The Faux Butter Basting Technique For Juicy Grilled Steak

There's no one right way to cook a steak, and that's a wonderful thing. Given the array of steak cuts and the range of preparation methods, the variety of what a creative cook can achieve leaves plenty of room for experimentation. While cooking your steak in a cast iron pan gives you the opportunity to baste your steak with butter while you cook it, there's no denying that cooking your steak on the grill introduces delicious flavor as well. However, our faux butter basting technique gives you the best of both methods.

A steak seared on the grill is, without a doubt, one of life's simplest pleasures. And if you're the one at the helm, perhaps you choose to add a little smoke by using wood chips or pride yourself on achieving perfect grill marks. But once you try our faux butter basting technique, no steak will be complete without it. When you watch a cooking show, you'll see expert cooks furiously basting a steak with butter, sometimes with the herbs themselves, and here's the secret: you can create that herb-infused buttery goodness all on its own simply by melting butter in a saucepan and letting fresh herbs like rosemary and thyme steep for a bit.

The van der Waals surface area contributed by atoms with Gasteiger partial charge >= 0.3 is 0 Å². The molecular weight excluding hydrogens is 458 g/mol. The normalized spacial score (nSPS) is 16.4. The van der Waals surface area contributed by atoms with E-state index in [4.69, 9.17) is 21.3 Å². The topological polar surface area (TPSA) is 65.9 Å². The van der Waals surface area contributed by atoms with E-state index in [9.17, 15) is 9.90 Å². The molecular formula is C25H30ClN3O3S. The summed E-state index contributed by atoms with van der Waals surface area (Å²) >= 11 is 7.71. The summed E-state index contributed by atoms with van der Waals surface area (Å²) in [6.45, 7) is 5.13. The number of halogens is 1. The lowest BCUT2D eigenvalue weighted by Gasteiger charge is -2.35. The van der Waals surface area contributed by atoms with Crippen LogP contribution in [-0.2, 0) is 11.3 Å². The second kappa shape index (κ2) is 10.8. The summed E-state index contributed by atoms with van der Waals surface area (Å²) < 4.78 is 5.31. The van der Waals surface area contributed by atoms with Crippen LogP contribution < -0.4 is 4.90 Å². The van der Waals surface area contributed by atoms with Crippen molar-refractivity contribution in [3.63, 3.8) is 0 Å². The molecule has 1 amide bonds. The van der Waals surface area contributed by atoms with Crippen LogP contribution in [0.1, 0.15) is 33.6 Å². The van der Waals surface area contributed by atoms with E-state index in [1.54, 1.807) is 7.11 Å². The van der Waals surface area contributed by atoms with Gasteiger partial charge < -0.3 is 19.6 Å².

How do you use your butter infusion?

There aren't any set rules for your butter infusion; you can play with flavors to your heart's content. Fresh rosemary from the garden, a clove of garlic, some crushed red pepper, fresh citrus zest, thyme, sage, or tarragon from a planter ... feel free to use whatever strikes your fancy. Once you've added your herbs and flavorings to hot melted butter, simply hold that warm, fragrant infusion until you've brought your steak off the grill, perfectly cooked to your liking.

When you're ready to plate your meal, drizzle the infused butter over the steak as it rests, layering on both richness and flavor. You won't need a ton of butter per steak — a tablespoon or two for each steak is plenty. A light touch keeps your steak from swimming in butter, and the gentle infusion of the herbs in that butter means the flavors complement the steak rather than overpowering it. Any leftover infused butter (if you're lucky enough to have some) would be heavenly drizzled over baked or roasted potatoes or even some grilled asparagus or corn.